"It is based on a low-cost short-range radio link, built into a 9x9 mm microchip, facilitating protected ad hoc connections for stationary and mobile communication environments (Bluetooth, 10/4/99). Bluetooth allows for a universal bridge to existing data networks also. The technology is designed to operate in a noisy atmosphere. Its radio modules avoid interference from other signals by jumping to a different frequency after transmitting packets. Bluetooth hops or jumps faster and uses shorter packets which makes the signal more robust. Bluetooth uses the unlicensed Industrial, Scientific, and Medical (ISM) band of 2.45 GHz. Bluetooth is designed to switch among 79 channels in this band at 1,600 hops per second. The rate at which data is transmitted and received is 1 Mb/s. The Bluetooth baseband protocol is a combination of circuit and packet switching. Each packet is transmitted in a different hop frequency. "Bluetooth can support an asynchronous data channel, up to three simultaneous synchronous voice channels, or a channel which simultaneously supports asynchronous data and synchronous voice (Bluetooth, 10/4/99). Using 0-bit, 40-bit or 64-bit encryption, Bluetooth is secure enough for nonsensitive information. Any extra encryption needed would be in cases of using e-cash and financial transactions.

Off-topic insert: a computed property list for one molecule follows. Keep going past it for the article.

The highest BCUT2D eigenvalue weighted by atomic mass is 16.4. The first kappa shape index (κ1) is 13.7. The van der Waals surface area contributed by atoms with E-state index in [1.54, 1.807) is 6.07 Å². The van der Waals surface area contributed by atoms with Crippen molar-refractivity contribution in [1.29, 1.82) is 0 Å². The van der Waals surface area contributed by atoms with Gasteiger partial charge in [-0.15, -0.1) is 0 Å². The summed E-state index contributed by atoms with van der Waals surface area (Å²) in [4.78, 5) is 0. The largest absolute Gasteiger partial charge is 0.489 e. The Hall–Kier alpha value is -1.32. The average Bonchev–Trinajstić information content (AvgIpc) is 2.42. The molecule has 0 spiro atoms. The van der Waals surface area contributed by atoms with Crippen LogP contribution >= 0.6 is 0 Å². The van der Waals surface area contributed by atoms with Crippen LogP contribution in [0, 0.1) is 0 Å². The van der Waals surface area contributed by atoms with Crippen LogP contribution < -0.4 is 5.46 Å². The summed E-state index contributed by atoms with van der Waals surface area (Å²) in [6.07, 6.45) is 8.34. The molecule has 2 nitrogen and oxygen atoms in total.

Bluetooth also works well within a piconet, however there are few hints to making your piconet more efficient. A piconet would be a collection of devices connected by Bluetooth in an ad hoc fashion. There would be only one master device and all other devices within the piconet would act as slaves. Bluetooth can handle up to ten piconets, each handling eight devices (Bluetooth, The 10/4/99). Bluetooth can handle more than ten piconets but any more than ten eliminates throughput time for the user. Each piconet in a series of piconets will hop in a different frequency sequence. This is so none of the piconets will get crossed and data will be altered The topology can be best categorized as a multiple piconet structure (Bluetooth, 10/4/99).
Link Manager (LM) is the software that carries out link configuration, setup, and authentication. Link Manager discovers other LM’s and communicates with them via the LM Protocol. Properties of the Link Manager are sending and receiving data, link address inquiries, connection set-up, and authentication.